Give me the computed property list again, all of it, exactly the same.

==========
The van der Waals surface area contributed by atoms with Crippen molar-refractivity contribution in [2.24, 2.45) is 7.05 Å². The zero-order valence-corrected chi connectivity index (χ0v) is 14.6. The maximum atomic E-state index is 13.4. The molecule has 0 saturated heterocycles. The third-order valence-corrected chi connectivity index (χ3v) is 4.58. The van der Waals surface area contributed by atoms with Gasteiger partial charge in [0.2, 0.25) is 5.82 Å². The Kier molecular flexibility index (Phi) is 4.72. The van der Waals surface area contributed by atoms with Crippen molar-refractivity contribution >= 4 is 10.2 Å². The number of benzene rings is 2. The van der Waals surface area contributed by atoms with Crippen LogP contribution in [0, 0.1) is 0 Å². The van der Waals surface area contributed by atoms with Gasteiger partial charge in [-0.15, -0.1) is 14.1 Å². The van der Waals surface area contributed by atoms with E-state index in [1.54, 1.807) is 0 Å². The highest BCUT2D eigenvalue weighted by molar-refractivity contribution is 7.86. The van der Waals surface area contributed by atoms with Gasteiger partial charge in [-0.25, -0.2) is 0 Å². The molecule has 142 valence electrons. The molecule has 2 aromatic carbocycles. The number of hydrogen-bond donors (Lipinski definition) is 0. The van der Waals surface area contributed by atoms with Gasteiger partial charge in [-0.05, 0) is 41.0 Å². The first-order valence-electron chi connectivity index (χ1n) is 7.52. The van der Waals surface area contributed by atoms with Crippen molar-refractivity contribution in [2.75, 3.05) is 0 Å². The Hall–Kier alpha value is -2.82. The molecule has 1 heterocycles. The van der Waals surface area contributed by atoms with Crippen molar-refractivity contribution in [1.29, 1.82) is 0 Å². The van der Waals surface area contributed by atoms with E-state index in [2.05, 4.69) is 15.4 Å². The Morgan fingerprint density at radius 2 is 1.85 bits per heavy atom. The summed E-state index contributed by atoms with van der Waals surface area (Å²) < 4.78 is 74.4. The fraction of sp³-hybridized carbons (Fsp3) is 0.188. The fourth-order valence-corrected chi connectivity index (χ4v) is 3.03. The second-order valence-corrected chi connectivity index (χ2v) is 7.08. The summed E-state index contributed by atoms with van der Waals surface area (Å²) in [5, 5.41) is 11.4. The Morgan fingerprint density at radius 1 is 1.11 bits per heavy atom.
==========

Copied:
The van der Waals surface area contributed by atoms with Crippen molar-refractivity contribution in [2.24, 2.45) is 7.05 Å². The zero-order valence-corrected chi connectivity index (χ0v) is 14.6. The maximum atomic E-state index is 13.4. The molecule has 0 saturated heterocycles. The third-order valence-corrected chi connectivity index (χ3v) is 4.58. The van der Waals surface area contributed by atoms with Gasteiger partial charge in [0.2, 0.25) is 5.82 Å². The Kier molecular flexibility index (Phi) is 4.72. The van der Waals surface area contributed by atoms with Crippen molar-refractivity contribution >= 4 is 10.2 Å². The number of benzene rings is 2. The van der Waals surface area contributed by atoms with Crippen LogP contribution in [0, 0.1) is 0 Å². The van der Waals surface area contributed by atoms with Gasteiger partial charge in [-0.15, -0.1) is 14.1 Å². The van der Waals surface area contributed by atoms with E-state index in [1.54, 1.807) is 0 Å². The highest BCUT2D eigenvalue weighted by molar-refractivity contribution is 7.86. The van der Waals surface area contributed by atoms with Gasteiger partial charge in [-0.25, -0.2) is 0 Å². The molecule has 142 valence electrons. The molecule has 2 aromatic carbocycles. The number of hydrogen-bond donors (Lipinski definition) is 0. The van der Waals surface area contributed by atoms with Gasteiger partial charge in [-0.05, 0) is 41.0 Å². The first-order valence-electron chi connectivity index (χ1n) is 7.52. The van der Waals surface area contributed by atoms with Crippen molar-refractivity contribution in [2.75, 3.05) is 0 Å². The Hall–Kier alpha value is -2.82. The molecule has 1 heterocycles. The van der Waals surface area contributed by atoms with Crippen molar-refractivity contribution in [1.29, 1.82) is 0 Å². The van der Waals surface area contributed by atoms with E-state index in [2.05, 4.69) is 15.4 Å². The Morgan fingerprint density at radius 2 is 1.85 bits per heavy atom. The summed E-state index contributed by atoms with van der Waals surface area (Å²) < 4.78 is 74.4. The fraction of sp³-hybridized carbons (Fsp3) is 0.188. The fourth-order valence-corrected chi connectivity index (χ4v) is 3.03. The second-order valence-corrected chi connectivity index (χ2v) is 7.08. The summed E-state index contributed by atoms with van der Waals surface area (Å²) in [5, 5.41) is 11.4. The Morgan fingerprint density at radius 1 is 1.11 bits per heavy atom.